I’ve heard it said that we all carry more knowledge than was contained in the Library of Alexandria in our pockets all the time—by way of the internet, of course. And there’s more information in any local library than even the most studious scholar would have been able to access a few centuries ago. I’m sure it’s true—but it doesn’t usually feel that way. However—the other day I was poking rather idly through the library’s book sale table, and encountered The World’s Religions by Huston Smith. And now I rather feel as though I bought the collected wisdom of the world for a dollar on a random Tuesday.
I’ve heard of The World’s Religions for years, actually read a chapter (the Christianity one) in a college class, but never got around to reading the full book. It’s excellent. With a chapter (some of them very long) on each of the major world religions, Smith puts together a compelling collection of the world’s wisdom traditions. He explains doctrine and major features of each religion, but I feel like he approached it from the angle of what each of these religions has to say about the big questions—how to live your life, what life’s purpose is, how to live in harmony with others. Basically, how all these different cultures have made sense of the world through their religious traditions.
He starts with the Eastern religions: Hinduism, Buddhism, Confucianism and Taoism. Then he moves west to Islam, Judaism and Christianity, in that order. He winds up with a brief look at a few aboriginal spiritual traditions, especially in Australia.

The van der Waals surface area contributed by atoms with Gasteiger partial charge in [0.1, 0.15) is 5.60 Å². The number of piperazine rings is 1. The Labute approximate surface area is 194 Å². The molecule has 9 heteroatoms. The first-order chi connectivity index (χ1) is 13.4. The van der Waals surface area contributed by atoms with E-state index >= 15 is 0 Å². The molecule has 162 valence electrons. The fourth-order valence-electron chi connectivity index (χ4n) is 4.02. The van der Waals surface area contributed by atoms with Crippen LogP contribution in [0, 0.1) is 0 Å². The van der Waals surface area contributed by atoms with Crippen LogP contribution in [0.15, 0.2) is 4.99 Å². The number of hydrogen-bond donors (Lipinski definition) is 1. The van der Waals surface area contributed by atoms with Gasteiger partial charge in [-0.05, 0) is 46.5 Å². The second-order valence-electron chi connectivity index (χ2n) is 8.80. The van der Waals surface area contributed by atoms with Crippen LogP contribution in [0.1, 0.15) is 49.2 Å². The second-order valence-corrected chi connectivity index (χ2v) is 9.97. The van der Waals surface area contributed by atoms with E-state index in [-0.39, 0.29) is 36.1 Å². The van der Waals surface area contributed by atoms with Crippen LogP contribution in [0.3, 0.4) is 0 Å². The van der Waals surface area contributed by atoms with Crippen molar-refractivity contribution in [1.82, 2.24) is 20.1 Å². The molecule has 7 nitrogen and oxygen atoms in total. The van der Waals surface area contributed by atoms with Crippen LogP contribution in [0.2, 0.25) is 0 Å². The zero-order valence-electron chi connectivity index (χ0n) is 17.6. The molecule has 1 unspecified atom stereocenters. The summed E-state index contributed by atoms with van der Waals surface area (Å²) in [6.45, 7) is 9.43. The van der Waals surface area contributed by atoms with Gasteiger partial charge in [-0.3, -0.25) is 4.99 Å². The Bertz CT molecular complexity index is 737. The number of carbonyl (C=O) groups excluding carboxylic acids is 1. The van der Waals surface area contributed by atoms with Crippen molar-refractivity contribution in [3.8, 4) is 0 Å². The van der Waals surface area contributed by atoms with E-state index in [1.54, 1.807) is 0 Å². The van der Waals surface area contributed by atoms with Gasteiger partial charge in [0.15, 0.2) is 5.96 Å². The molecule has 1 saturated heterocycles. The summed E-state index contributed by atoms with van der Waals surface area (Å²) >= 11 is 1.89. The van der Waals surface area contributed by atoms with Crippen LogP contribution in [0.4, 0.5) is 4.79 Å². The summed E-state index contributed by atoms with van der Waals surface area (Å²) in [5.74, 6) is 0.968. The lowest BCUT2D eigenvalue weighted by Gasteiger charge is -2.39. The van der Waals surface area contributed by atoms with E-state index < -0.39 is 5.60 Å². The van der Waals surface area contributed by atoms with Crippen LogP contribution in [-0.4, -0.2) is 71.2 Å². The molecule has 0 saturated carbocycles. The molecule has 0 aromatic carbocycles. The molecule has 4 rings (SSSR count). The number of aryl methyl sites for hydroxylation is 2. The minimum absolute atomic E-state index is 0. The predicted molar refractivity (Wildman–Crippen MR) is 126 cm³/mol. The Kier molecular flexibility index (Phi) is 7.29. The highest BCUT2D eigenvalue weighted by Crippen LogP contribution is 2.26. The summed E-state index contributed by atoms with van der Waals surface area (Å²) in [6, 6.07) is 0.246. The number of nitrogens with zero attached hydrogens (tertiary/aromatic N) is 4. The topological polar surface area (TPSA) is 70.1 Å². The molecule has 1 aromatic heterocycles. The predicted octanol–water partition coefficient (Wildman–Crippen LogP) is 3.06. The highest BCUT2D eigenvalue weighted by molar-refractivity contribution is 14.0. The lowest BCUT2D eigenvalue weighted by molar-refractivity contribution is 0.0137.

I found the chapter on Hinduism the most interesting, possibly because it was the one I knew least about. (By contrast, the Christianity chapter, while perfectly fine, was the least interesting to me personally.) It also was one that had a lot of emphasis on how this particular religious tradition makes sense of the world, and the paths it lays out for people to grow. For being, probably, the most “foreign” religion for my experience, I still found a lot that was relatable.
That was actually one of the big take-aways of the book—that as different as all these religions look on the surface, there was a lot of overlap in concepts. It was also very interesting exploring the Eastern religions because there is one way they appeared to differ from the Western ones. In the West, you’re pretty much one religion. People aren’t Christian and Muslim. But the Eastern religions don’t seem to be that exclusive. As Smith put it, prior to the twentieth century, the Chinese were Confucian in their public lives, Taoist in their private lives, and Buddhist at their deaths. I am fascinated by that concept!
At the end of the year, when I do my reading round-up, I usually have a category for “I can’t believe I didn’t read it until this year.” I think this one is a contender—and I’m really happy I finally read it!